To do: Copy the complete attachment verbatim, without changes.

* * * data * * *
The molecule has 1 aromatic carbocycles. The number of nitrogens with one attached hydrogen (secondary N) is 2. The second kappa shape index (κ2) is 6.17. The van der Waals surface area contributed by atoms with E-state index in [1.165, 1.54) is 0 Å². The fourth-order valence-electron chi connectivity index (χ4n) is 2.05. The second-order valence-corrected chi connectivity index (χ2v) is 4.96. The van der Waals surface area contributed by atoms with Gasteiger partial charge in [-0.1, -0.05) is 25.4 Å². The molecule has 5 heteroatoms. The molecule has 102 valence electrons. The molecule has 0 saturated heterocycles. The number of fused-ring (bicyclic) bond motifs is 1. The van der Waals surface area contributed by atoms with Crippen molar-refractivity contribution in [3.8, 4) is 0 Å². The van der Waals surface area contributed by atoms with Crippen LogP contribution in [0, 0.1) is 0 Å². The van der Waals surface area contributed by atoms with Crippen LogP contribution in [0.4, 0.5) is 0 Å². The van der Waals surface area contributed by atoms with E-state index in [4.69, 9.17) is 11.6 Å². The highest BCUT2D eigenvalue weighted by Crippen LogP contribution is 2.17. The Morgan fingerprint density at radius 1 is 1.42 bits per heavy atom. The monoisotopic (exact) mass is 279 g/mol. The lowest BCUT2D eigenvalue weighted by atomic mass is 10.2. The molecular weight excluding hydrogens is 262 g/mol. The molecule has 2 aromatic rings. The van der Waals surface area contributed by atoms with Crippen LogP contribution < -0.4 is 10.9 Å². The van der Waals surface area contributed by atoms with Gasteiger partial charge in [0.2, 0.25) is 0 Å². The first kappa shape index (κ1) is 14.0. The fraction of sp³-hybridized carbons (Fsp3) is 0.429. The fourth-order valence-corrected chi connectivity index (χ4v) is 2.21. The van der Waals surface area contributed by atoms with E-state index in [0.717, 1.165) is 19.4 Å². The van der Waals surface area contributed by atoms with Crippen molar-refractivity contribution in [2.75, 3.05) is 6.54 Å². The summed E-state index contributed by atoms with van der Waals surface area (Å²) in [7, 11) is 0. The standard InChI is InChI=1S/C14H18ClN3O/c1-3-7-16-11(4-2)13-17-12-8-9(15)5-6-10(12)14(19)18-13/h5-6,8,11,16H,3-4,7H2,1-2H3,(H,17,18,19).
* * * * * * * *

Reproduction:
The molecule has 1 aromatic carbocycles. The number of nitrogens with one attached hydrogen (secondary N) is 2. The second kappa shape index (κ2) is 6.17. The van der Waals surface area contributed by atoms with E-state index in [1.165, 1.54) is 0 Å². The fourth-order valence-electron chi connectivity index (χ4n) is 2.05. The second-order valence-corrected chi connectivity index (χ2v) is 4.96. The van der Waals surface area contributed by atoms with Gasteiger partial charge in [-0.1, -0.05) is 25.4 Å². The molecule has 5 heteroatoms. The molecule has 102 valence electrons. The molecule has 0 saturated heterocycles. The number of fused-ring (bicyclic) bond motifs is 1. The van der Waals surface area contributed by atoms with Crippen molar-refractivity contribution in [3.8, 4) is 0 Å². The van der Waals surface area contributed by atoms with Crippen LogP contribution in [0, 0.1) is 0 Å². The van der Waals surface area contributed by atoms with Crippen LogP contribution in [0.4, 0.5) is 0 Å². The van der Waals surface area contributed by atoms with E-state index in [4.69, 9.17) is 11.6 Å². The highest BCUT2D eigenvalue weighted by Crippen LogP contribution is 2.17. The Morgan fingerprint density at radius 1 is 1.42 bits per heavy atom. The monoisotopic (exact) mass is 279 g/mol. The lowest BCUT2D eigenvalue weighted by atomic mass is 10.2. The molecular weight excluding hydrogens is 262 g/mol. The molecule has 2 aromatic rings. The van der Waals surface area contributed by atoms with Crippen LogP contribution < -0.4 is 10.9 Å². The van der Waals surface area contributed by atoms with Gasteiger partial charge in [0.2, 0.25) is 0 Å². The first kappa shape index (κ1) is 14.0. The fraction of sp³-hybridized carbons (Fsp3) is 0.429. The fourth-order valence-corrected chi connectivity index (χ4v) is 2.21. The van der Waals surface area contributed by atoms with E-state index in [0.717, 1.165) is 19.4 Å². The van der Waals surface area contributed by atoms with Crippen molar-refractivity contribution in [2.75, 3.05) is 6.54 Å². The summed E-state index contributed by atoms with van der Waals surface area (Å²) in [7, 11) is 0. The standard InChI is InChI=1S/C14H18ClN3O/c1-3-7-16-11(4-2)13-17-12-8-9(15)5-6-10(12)14(19)18-13/h5-6,8,11,16H,3-4,7H2,1-2H3,(H,17,18,19).